MyTurn Is Actually a Marginal Success Compared to Historic Performance of Government Technology Projects
Reports this week have put MyTurn, California’s $50 million COVID-19 scheduling website, on the long list of IT and technology blunders by government. The headline in the Sacramento Bee says it all, “California spent $50 million for a COVID vaccine scheduling website. It flopped.”
The state’s ongoing technological woes should be fodder for Saturday Night Live or stand-up comedy: The home of Silicon Valley can’t reproduce a website for scheduling appointments? MyTurn’s technological problems read like the same tired stereotypes suffered by other government agencies: user-experience issues, incorrect scheduling, and little compatibility with other state health care providers, pharmacies, and even grocery stores.
Despite only 27 percent of Californians using MyTurn to book a vaccine appointment, the shortcomings of the new website did not seem to stop residents from booking vaccines. I think the bar is so low when it comes to technology, and state government that MyTurn is ironically a success story.
Why? Look at the more glaring issues faced by California state agencies and technology.
California’s Economic Development Department (EDD) has shined in the statewide media spotlight for the past year, with the unemployment agency still struggling to process more than one million unemployment backlog claims.
More confounding is that massive consulting firm Deloitte has come under criticism for the tens of millions of dollars it has received to update EDD’s IT and call centers. Why? EDD failed to answer 73 million calls between September 2020 and March 2021. Yes, you read that correctly: 73 million.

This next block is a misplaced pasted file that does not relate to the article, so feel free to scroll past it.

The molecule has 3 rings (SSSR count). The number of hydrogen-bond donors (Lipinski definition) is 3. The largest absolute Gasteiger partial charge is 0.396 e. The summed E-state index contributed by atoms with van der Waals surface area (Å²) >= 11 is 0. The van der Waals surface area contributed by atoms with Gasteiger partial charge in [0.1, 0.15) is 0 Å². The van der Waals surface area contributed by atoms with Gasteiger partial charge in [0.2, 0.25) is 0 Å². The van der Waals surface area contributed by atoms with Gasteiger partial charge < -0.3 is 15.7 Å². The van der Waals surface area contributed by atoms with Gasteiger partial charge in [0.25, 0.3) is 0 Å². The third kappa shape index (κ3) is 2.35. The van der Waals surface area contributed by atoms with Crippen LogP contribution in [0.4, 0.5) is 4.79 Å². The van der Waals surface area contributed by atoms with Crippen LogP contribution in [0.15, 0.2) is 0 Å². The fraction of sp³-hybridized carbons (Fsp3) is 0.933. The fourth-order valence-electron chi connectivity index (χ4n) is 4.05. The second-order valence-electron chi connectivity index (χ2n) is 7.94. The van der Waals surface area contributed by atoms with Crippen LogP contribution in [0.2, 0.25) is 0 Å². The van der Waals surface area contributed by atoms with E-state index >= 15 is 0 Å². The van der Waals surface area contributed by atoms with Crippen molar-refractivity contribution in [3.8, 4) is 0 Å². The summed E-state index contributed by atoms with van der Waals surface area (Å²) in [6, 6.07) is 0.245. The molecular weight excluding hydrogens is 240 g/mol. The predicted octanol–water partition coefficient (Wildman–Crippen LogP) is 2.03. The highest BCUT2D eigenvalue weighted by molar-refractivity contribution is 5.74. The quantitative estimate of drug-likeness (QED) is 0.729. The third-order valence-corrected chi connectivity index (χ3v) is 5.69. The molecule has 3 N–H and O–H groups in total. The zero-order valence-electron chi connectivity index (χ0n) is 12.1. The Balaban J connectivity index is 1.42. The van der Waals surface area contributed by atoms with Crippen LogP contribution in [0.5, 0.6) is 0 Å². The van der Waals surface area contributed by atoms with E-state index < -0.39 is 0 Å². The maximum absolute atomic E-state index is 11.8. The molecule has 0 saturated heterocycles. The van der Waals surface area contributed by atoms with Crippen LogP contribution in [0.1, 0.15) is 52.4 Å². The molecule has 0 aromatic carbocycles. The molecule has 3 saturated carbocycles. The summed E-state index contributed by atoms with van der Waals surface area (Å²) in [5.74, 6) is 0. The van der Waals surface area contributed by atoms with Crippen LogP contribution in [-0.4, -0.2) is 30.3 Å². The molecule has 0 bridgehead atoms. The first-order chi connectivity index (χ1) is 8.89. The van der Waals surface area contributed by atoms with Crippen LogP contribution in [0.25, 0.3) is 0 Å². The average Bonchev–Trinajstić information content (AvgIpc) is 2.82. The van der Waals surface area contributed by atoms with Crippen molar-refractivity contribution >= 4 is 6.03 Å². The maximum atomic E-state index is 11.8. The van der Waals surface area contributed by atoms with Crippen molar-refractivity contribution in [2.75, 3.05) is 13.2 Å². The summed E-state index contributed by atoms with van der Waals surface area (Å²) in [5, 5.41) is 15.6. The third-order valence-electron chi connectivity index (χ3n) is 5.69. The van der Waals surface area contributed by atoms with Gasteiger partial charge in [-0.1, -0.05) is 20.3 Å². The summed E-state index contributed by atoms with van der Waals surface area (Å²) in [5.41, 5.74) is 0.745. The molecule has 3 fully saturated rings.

Rounding out California’s COVID-19 technological trifecta is the state health department. The California Department of Public Health suffered a technological glitch in the summer of 2020 when COVID-19 reporting numbers became artificially inflated due to a “processing issue,” causing Newsom and his administration to walk back positive news about COVID-19 projections in July and August 2020.
Technological issues aren’t unfortunately new in Sacramento. In 2013, the state canceled upgrades to the Department of Motor Vehicles (DMV) and state payroll system after spending a combined $400 million on both projects. The DMV was cut short halfway through the project because little progress was made.
If we go in the way back machine, we can see that California has been updating FI$CAL, the Financial Information System of California, since 2005. According to the nonpartisan Legislative Analyst Office, the 15-year price tag is at $1.1 billion currently.
Other states also fared poorly with technology during COVID-19, with state agencies in New York, Maine, New Jersey, and Florida also dealing with their own technological failings.
One only need look back on the botched federal Obamacare website to know that IT problems are plaguing the federal government, as well.
A 2015 Brookings Institute piece on the government and IT calculated that 70 percent of Congress’ $75.6 billion IT budget was spent on maintaining current systems. The Standish Group, a European advisory research IT firm, found that large government projects costing over $6 million dollars had a 13 percent success rate in a 2015 study. So, California’s MyTurn user rate, 27 percent, at $50 million is a steal.
The Harvard Kennedy School’s Belfer Center Perspective on Public Purpose blog also looked at government IT problems, arguing that lengthy and complicated contract bidding processes, lack of talent, and a broken federal acquisition and procurement process all contribute to lackluster government IT performance.
I cannot argue that the MyTurn website is a case-study in good government. The glitches are many and well-documented. But it’s sadly a step in the right direction from previous technology fiascos in California.
If anything, it is worth remembering that when progressives clamor for more government and the takeover of whole industries, we can remember that a half-built website with many glitches might be the best technology project the state of California has done in decades.
Evan Harris is the media relations and outreach manager at PRI.